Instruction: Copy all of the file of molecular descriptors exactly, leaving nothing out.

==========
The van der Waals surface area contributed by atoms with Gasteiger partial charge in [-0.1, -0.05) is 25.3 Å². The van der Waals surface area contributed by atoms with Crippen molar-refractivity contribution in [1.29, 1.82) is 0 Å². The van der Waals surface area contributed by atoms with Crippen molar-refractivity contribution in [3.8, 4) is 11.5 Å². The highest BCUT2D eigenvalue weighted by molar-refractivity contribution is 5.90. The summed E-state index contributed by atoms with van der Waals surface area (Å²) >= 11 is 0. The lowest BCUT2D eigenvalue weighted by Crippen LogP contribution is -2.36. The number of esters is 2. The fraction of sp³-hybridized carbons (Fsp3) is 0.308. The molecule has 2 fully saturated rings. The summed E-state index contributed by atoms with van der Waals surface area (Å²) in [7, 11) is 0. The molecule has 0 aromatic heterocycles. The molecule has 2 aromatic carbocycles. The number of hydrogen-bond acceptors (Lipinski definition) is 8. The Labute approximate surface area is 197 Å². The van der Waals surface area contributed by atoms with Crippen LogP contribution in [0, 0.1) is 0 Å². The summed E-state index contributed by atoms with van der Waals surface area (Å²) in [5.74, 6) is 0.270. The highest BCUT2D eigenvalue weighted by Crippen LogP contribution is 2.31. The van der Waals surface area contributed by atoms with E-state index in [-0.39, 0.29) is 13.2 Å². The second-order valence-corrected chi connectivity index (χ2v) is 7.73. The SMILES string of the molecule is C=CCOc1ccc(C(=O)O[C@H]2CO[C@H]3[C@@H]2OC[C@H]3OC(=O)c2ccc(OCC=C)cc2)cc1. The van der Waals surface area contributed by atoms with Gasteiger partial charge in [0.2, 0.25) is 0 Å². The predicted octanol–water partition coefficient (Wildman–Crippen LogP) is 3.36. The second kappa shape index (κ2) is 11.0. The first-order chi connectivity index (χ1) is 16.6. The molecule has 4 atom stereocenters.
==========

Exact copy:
The van der Waals surface area contributed by atoms with Gasteiger partial charge in [-0.1, -0.05) is 25.3 Å². The van der Waals surface area contributed by atoms with Crippen molar-refractivity contribution in [1.29, 1.82) is 0 Å². The van der Waals surface area contributed by atoms with Crippen molar-refractivity contribution in [3.8, 4) is 11.5 Å². The highest BCUT2D eigenvalue weighted by molar-refractivity contribution is 5.90. The summed E-state index contributed by atoms with van der Waals surface area (Å²) >= 11 is 0. The lowest BCUT2D eigenvalue weighted by Crippen LogP contribution is -2.36. The number of esters is 2. The fraction of sp³-hybridized carbons (Fsp3) is 0.308. The molecule has 2 fully saturated rings. The summed E-state index contributed by atoms with van der Waals surface area (Å²) in [7, 11) is 0. The molecule has 0 aromatic heterocycles. The molecule has 2 aromatic carbocycles. The number of hydrogen-bond acceptors (Lipinski definition) is 8. The Labute approximate surface area is 197 Å². The van der Waals surface area contributed by atoms with Crippen LogP contribution in [0, 0.1) is 0 Å². The summed E-state index contributed by atoms with van der Waals surface area (Å²) in [5.74, 6) is 0.270. The highest BCUT2D eigenvalue weighted by Crippen LogP contribution is 2.31. The van der Waals surface area contributed by atoms with E-state index in [-0.39, 0.29) is 13.2 Å². The second-order valence-corrected chi connectivity index (χ2v) is 7.73. The SMILES string of the molecule is C=CCOc1ccc(C(=O)O[C@H]2CO[C@H]3[C@@H]2OC[C@H]3OC(=O)c2ccc(OCC=C)cc2)cc1. The van der Waals surface area contributed by atoms with Gasteiger partial charge in [0.2, 0.25) is 0 Å². The predicted octanol–water partition coefficient (Wildman–Crippen LogP) is 3.36. The second kappa shape index (κ2) is 11.0. The first-order chi connectivity index (χ1) is 16.6. The molecule has 4 atom stereocenters.